The ruins of Kabara are hidden in the Nahal Taninim nature reserve, those of Wadi al-Hawarith are on the lands of Moshav Geulei Teiman, and those of Qisariya in Caesarea National Park and a site to the east.
We have reached Tantura, which had 1,730 residents in 1948, and was – or was not – the site of a massacre. Gideon Bachrach was killed here in 1948, a soldier who was the only son of Drs. Binka and Arthur Bachrach, friends of my grandparents from their youth. I was named after him. Just now, though, hundreds of raucous youngsters are crowding the Hof Dor holiday resort, equipped with picnic hampers, narghiles, loudspeakers, darbukas, vodka, pita, hummus and meat. Holiday revelry.
We asked a guard where the mosque is, and she snapped at us angrily: “Mosque? What mosque? There’s no mosque here. Go to Fureidis” – a nearby Arab village. Finally she directed us toward the sheikh’s tomb on the seashore, the last remnant of Tantura, now lying under the lean-to of a meat-grilling Israeli family. “Hazardous structure, entry forbidden,” a sign again warns.
Kafr Lam (Arabic: كفر لام‎) was a Palestinian Arab village located 26 kilometres (16 mi) south of Haifa on the Mediterranean coast. The name of the village was shared with that of an Islamic fort constructed there early on in the period of Arab Caliphate rule (638-1099 CE) in Palestine. To the Crusaders, both the fort and the village, which they controlled for some time in the 13th century, were known as Cafarlet. Kafr Lam was depopulated during the 1948 Arab-Israeli war. While the village was largely destroyed, some of its former structures and their ruins can be seen in the Israeli moshav of HaBonim, established on the lands of Kafr Lam in 1949.
Moshav Habonim stands on the ruins of Kafr Lam. The secretariat building of the cooperative community was apparently the village school. A few ruins peek out from between the trees at the edges of the well-tended, peaceful community, close to the monument in memory of “our family members who perished in the Holocaust” and near archaeological excavations.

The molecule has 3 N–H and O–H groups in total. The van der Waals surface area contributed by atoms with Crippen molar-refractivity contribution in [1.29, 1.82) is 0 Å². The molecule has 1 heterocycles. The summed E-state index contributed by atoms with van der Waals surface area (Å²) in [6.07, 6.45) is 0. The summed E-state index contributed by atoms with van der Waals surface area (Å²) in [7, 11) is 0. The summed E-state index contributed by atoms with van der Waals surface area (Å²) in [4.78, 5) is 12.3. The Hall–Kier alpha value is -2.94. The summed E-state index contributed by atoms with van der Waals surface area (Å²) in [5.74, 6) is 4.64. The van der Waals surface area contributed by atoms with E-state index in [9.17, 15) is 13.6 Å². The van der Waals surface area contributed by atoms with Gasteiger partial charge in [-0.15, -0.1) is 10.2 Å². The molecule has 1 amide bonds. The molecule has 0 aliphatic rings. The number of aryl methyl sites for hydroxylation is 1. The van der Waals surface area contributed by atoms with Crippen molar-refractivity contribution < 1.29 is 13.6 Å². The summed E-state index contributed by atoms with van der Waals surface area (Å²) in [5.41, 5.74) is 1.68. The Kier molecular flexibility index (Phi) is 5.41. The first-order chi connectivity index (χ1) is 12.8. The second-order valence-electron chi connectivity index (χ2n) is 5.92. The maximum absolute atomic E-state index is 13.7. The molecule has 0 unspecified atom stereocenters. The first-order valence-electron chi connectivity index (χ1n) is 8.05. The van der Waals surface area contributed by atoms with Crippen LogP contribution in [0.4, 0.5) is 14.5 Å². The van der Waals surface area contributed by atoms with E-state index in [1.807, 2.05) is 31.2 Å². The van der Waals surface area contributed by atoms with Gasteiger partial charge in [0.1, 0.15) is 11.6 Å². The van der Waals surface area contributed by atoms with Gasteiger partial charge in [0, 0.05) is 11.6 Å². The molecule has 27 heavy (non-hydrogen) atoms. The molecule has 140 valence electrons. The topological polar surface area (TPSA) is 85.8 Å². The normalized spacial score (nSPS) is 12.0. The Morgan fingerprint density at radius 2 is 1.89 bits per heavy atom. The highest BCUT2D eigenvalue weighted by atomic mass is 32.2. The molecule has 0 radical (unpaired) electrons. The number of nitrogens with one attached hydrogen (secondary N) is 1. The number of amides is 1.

An elderly woman is hoisting the flag in front of the secretariat to its full height. On the eve of the 1948 war – a year before the moshav was founded – the village had a population of 390. iNakba has a video testimony of a village refugee; the woman relates how all the residents were placed on trucks and taken away.
Moshav Tzrufa nearby was founded a year later, in 1949. A biblical text is inscribed on the sign at the entrance: “The word of the Lord is pure [tzrufa]; He is a shield to all them that take refuge in him” (Psalms 18:30). But the name of this cooperative community is not taken from Psalms. It derives from the name of the Palestinian village, Al-Sarafand, on whose ruins it was built. The cemetery of Tzrufa lies opposite the cemetery of Sarafand, separated by the coastal highway.
It was here that we saw the most piteous sight. All that remains of the mosque is the floor, yet miraculously there were rolled-up carpets, folded chairs, bottles of water and paper cups there. People apparently still make pilgrimages here and continue to pray – in a mosque without a turret, without a ceiling and without walls, in which not a stone remains in place. An inscription has been spray-painted on the water tower next to the floor of the mosque: “And you shall love your neighbor as yourself – the whole Torah in a nutshell.”
Below, Israel Rail trains flash by. Not far away is the elegantly designed facility of Paradive, a “gallery of flight” and an “aerial reserve,” which has a runway for light planes and a school for skydiving.
A deathly silence prevails on the hill opposite the sea, broken only by the hiss of cars on the highway. The graves are mute, the sea breeze refreshing. The dead of Sarafand, the dead of Tzrufa and the Independence Day holiday-makers on Habonim beach – all of them constitute one image, engraved deep in the heart, very deep.